Use this URL to cite or link to this record in EThOS: https://ethos.bl.uk/OrderDetails.do?uin=uk.bl.ethos.807948
Title: Global GDR? : sovereignty, legitimacy and decolonization in the German Democratic Republic, 1960-1989
Author: Bodie, George
Awarding Body: UCL (University College London)
Current Institution: University College London (University of London)
Date of Award: 2020
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Abstract:
In the two decades following its demise, the GDR—in both historical and popular representation—was largely depicted as an isolated, autarchic entity. A recent wave of research into the global Cold War has begun to challenge this assertion, highlighting the GDR’s links to the extra-European world. Such perspectives nevertheless retain some of the older tropes of the isolationist narrative, viewing the GDR’s engagement with these countries through the narrow lens of a search for legitimacy among its own population. This thesis seeks to expand the scope, viewing the GDR’s relations with what was viewed as a “proto-socialist” world in Africa, Asia and Latin America not a simplistic, historically-fixed policy directed toward a domestic audience, but rather as part of an active political project to reshape global relations. GDR elites viewed their state as fundamentally unviable without international integration: once the project for a united Germany was abandoned in the 1960s, the GDR’s global ambitions took on paramount importance. Rather than an attempt to build legitimacy, this turn was rather imagined through the lens of sovereignty; legitimacy was not a concept in GDR elite’s political arsenal, but they did worry about their nation’s sovereignty, and sought to buttress it through engagement with the proto-socialist world. This thesis examines such engagement from five different vantage-points: looking at how the ideological basis for the project was constructed by foreign policy elites; how the GDR sought to create foreign adherents to the project through educational exchange; how the proto-socialist world—specifically Cuba—became a site for socialist leisure; how citizens engaged with domestic solidarity campaigns which sought to turn them into active participants in the project; and how the proto-socialist world was depicted on television. In doing so, it will show how early hopes for a global socialist world in the 1960s metamorphized as the Cold War progressed, fragmenting into an archipelagic network of increasingly isolated states by the 1980s.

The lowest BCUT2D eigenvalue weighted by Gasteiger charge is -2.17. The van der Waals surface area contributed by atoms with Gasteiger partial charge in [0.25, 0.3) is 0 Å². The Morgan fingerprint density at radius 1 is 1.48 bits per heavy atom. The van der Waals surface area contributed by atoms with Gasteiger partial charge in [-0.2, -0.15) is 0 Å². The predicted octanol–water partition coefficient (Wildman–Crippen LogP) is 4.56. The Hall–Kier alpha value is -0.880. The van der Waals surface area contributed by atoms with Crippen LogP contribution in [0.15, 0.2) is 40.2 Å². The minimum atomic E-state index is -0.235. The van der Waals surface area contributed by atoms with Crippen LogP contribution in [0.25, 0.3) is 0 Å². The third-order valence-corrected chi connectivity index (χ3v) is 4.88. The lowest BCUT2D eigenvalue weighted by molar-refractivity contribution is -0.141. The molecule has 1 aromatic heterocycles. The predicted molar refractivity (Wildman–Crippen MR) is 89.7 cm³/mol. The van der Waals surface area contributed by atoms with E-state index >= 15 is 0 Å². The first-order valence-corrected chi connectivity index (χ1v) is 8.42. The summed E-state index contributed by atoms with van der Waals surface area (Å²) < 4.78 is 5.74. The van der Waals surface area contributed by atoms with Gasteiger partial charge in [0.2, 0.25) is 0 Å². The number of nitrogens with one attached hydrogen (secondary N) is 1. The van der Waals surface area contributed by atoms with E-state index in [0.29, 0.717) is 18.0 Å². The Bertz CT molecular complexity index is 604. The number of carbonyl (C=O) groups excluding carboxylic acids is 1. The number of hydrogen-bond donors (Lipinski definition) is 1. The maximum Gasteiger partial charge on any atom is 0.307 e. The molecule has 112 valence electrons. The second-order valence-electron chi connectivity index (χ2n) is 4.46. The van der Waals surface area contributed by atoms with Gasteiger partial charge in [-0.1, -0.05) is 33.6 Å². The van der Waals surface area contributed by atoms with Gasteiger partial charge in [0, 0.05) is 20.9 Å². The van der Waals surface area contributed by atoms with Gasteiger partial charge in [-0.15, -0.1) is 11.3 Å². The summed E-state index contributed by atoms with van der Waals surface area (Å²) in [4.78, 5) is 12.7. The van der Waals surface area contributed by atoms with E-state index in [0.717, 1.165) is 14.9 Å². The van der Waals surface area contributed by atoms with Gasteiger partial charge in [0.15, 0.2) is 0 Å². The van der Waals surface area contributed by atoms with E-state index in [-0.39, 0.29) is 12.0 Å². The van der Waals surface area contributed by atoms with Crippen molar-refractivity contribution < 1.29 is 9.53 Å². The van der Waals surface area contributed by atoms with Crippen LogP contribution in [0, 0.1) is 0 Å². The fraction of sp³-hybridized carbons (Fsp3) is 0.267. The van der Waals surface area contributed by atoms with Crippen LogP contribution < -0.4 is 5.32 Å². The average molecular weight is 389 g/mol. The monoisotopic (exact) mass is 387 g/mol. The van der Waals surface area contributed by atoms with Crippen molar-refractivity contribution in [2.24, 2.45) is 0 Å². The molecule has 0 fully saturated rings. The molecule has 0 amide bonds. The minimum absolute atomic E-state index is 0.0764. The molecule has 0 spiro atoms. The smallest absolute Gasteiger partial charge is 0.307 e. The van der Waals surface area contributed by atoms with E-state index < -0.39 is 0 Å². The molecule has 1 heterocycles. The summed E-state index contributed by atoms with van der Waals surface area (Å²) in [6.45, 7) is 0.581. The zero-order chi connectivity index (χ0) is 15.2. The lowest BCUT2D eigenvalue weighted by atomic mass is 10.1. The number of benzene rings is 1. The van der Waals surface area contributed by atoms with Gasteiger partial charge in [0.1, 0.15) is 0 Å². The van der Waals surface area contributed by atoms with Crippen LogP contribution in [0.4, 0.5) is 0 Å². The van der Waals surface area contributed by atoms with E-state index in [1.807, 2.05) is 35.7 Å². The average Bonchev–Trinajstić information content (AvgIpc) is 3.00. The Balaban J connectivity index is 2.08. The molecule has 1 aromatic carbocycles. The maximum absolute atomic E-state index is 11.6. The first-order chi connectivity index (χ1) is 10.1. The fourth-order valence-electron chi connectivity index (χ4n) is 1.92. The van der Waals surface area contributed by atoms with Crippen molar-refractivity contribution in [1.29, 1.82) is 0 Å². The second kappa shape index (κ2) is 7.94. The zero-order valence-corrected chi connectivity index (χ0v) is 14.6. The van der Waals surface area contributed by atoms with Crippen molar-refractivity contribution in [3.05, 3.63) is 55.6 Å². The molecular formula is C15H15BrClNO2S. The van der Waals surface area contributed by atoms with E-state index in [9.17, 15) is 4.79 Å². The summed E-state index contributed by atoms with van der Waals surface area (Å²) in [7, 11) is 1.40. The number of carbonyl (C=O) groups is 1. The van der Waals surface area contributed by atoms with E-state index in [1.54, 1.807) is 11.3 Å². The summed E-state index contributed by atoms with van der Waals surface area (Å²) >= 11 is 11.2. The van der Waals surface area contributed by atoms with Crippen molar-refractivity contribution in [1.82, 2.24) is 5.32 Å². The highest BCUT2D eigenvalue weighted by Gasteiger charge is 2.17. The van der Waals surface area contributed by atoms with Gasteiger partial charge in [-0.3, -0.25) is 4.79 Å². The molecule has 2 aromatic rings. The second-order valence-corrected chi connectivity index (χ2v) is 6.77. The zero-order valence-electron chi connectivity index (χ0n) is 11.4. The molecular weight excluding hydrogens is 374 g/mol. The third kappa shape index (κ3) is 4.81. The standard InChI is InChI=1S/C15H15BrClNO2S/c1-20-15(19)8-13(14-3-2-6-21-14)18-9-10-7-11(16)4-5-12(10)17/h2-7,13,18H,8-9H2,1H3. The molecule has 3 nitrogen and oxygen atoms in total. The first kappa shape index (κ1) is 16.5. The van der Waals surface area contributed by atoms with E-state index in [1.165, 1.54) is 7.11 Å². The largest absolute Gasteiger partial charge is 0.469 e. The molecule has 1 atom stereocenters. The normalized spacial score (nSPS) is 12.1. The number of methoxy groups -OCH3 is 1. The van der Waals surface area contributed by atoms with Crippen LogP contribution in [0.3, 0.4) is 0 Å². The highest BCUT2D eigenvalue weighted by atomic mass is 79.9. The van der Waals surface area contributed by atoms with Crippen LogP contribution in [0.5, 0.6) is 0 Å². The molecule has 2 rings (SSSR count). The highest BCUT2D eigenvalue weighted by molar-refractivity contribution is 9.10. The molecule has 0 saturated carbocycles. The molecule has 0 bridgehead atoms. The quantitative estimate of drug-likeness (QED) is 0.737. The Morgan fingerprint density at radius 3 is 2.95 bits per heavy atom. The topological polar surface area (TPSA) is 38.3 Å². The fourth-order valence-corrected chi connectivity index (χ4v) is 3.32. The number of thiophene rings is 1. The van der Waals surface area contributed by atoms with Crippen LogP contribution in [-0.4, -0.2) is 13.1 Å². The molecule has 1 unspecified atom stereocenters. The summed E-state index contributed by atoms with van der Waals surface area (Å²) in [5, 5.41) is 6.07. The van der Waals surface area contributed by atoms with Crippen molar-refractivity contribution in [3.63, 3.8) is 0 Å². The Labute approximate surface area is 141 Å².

Supervisor: Not available Sponsor: Not available
Qualification Name: Thesis (Ph.D.) Qualification Level: Doctoral
EThOS ID: uk.bl.ethos.807948  DOI: Not available
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